In 2008, the Maharashtra government had formulated its State Forest Policy which aimed to bring 33 per cent of the state under forest cover. The policy was in line with the National Forest Policy, which talked about the need for conservation, afforestation and increasing tree cover.
However, eight years down the line, despite Rs 6,881 crore being spent on the project, the state has not seen any increase in its forest cover. On the contrary, the recent report prepared by the Comptroller and Auditor General (CAG) shows the dense forest cover in the state has seen a dip over the last eight years.
With 50,650 square kilometres of recorded forest land, around 16.46 per cent of the state is under the forest. After the formulation of the State Forest Policy, funds were allocated for increasing the forest cover as well as fund other afforestation activities. As mentioned above, records show that around Rs 6,881 crore has been spent on the this project in the last eight years, but instead of an increase, there has been an dip of of 22 sq km in the forest cover of the state. The dip have been observed in the very dense and moderately dense forests while there has been an increase in the open forest area in the state.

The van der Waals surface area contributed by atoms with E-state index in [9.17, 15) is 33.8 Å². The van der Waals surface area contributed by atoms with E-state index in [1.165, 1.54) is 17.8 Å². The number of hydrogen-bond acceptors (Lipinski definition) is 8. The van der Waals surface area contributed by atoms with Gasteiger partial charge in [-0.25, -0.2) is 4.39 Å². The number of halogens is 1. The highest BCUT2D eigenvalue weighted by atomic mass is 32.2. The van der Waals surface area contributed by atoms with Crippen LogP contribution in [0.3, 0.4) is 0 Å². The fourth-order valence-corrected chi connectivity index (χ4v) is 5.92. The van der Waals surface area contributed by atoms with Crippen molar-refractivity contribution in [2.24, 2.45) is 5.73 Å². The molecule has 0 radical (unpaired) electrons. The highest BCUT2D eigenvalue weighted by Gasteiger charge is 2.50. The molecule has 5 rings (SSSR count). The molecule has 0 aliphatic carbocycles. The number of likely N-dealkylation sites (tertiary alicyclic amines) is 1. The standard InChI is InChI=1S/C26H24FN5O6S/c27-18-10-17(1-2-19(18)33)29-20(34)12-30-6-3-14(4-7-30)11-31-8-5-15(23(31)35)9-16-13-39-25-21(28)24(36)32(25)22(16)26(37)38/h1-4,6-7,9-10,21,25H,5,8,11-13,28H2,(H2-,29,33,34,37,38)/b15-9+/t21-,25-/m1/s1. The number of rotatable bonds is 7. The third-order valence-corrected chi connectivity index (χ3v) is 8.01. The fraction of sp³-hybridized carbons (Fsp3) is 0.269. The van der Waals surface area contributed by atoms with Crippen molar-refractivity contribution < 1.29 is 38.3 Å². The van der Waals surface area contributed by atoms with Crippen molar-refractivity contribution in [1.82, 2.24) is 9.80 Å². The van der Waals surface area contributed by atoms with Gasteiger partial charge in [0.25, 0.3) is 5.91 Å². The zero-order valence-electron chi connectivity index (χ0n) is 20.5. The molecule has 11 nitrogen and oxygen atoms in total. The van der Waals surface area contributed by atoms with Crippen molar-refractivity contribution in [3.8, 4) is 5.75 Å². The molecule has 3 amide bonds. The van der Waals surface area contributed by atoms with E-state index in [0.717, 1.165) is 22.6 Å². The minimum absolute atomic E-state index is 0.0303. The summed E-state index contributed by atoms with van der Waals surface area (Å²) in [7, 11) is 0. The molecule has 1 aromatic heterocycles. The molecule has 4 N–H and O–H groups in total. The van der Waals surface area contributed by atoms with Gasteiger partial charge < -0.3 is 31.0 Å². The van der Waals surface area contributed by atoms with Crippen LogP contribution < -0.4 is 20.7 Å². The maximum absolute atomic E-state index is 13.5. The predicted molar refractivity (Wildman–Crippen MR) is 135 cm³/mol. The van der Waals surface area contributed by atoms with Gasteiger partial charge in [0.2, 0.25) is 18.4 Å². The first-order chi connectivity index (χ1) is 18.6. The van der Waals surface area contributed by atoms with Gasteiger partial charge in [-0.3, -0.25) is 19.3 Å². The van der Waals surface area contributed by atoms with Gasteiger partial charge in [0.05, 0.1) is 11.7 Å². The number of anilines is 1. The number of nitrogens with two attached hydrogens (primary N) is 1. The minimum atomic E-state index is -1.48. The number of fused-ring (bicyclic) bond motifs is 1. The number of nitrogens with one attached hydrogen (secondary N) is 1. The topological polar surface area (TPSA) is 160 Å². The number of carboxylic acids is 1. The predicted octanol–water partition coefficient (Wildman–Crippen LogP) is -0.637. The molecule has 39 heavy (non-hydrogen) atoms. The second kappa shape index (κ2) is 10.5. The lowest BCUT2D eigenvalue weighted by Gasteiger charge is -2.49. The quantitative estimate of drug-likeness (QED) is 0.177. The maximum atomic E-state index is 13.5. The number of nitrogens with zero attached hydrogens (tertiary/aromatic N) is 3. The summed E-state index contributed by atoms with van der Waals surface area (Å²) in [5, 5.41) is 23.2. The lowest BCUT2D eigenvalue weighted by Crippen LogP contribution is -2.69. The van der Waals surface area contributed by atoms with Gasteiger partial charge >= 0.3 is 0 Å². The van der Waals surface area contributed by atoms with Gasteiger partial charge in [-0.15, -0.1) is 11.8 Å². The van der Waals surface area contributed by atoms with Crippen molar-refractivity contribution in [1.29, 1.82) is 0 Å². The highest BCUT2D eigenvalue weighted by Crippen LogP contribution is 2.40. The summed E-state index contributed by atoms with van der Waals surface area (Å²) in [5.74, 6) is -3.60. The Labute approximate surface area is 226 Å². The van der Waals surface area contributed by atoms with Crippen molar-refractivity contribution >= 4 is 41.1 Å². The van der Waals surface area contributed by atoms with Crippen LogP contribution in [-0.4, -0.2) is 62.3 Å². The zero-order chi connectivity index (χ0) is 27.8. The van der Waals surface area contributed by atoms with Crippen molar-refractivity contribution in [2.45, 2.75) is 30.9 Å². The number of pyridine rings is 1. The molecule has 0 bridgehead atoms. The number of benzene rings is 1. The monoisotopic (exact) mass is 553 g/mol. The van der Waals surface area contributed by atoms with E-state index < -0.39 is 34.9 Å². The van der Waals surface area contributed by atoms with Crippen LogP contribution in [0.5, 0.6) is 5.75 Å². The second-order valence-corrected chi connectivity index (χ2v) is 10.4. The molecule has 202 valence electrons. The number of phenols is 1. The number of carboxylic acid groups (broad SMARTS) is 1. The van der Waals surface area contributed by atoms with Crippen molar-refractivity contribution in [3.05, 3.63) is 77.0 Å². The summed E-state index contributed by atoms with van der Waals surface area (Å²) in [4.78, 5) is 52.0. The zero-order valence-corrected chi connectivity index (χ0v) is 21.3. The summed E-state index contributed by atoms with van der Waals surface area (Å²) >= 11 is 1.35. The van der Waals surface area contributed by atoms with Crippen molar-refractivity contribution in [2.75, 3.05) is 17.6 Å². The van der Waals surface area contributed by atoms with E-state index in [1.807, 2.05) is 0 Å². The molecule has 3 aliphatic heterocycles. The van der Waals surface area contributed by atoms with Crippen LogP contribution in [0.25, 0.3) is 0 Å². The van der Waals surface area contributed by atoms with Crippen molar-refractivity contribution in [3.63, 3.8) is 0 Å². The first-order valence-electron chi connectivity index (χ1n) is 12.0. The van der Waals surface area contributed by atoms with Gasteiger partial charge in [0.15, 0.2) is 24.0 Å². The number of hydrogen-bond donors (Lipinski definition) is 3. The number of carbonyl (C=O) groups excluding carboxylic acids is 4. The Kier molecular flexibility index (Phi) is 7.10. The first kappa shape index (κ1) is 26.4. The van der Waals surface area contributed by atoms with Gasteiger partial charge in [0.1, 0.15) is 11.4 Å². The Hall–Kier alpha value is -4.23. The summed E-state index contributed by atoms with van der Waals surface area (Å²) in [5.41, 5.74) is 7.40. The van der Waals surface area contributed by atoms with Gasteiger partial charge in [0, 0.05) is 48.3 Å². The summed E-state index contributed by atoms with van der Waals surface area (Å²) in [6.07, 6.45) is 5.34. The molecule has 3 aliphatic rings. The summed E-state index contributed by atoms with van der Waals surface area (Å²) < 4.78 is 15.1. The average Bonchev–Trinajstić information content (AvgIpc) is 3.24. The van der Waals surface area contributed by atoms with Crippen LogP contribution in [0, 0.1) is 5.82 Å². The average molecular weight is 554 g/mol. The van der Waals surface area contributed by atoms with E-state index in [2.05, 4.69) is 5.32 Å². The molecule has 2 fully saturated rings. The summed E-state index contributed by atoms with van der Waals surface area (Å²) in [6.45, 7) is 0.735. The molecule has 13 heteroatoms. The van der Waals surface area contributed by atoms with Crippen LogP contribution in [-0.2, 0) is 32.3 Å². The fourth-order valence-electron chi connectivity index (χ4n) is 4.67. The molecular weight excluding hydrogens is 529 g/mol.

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In 2016, the state, as per records, has 50,628 sq km of forest land, which is 16.45 per cent of the state’s total area.
The Indian State of Forest Report (ISFR), an annual publication of the Ministry of Environment and Forest for 2015, states the decrease in the forest land was due to diversion of forest area for non-forestry purposes, encroachment etc.
Also, during the course of its audit, the CAG pointed out how the state government had failed to meet the fund demands made by the forest department.
While the National Forest Commission had mandated that the state should not earmark less than 2.5 per cent of its budget for the forest department, the budgetary allocation for the department in Maharashtra in the last eight years ranged from 0.64 to 1.10 per cent only.
Jayant Kulkarni, executive director of the Wildlife Research and Conservation Society of India, said, Plantation will not solve the problems plaguing the forests of the state. There are no efforts being made to tackle the root issues.”
Kulkarni said that encroachment and forest fires were also major problems.
Neema Phatak, Kalpavrishka Environmental Action Group, said the laxity in implementation was one of the major factors leading to deforestation in the state.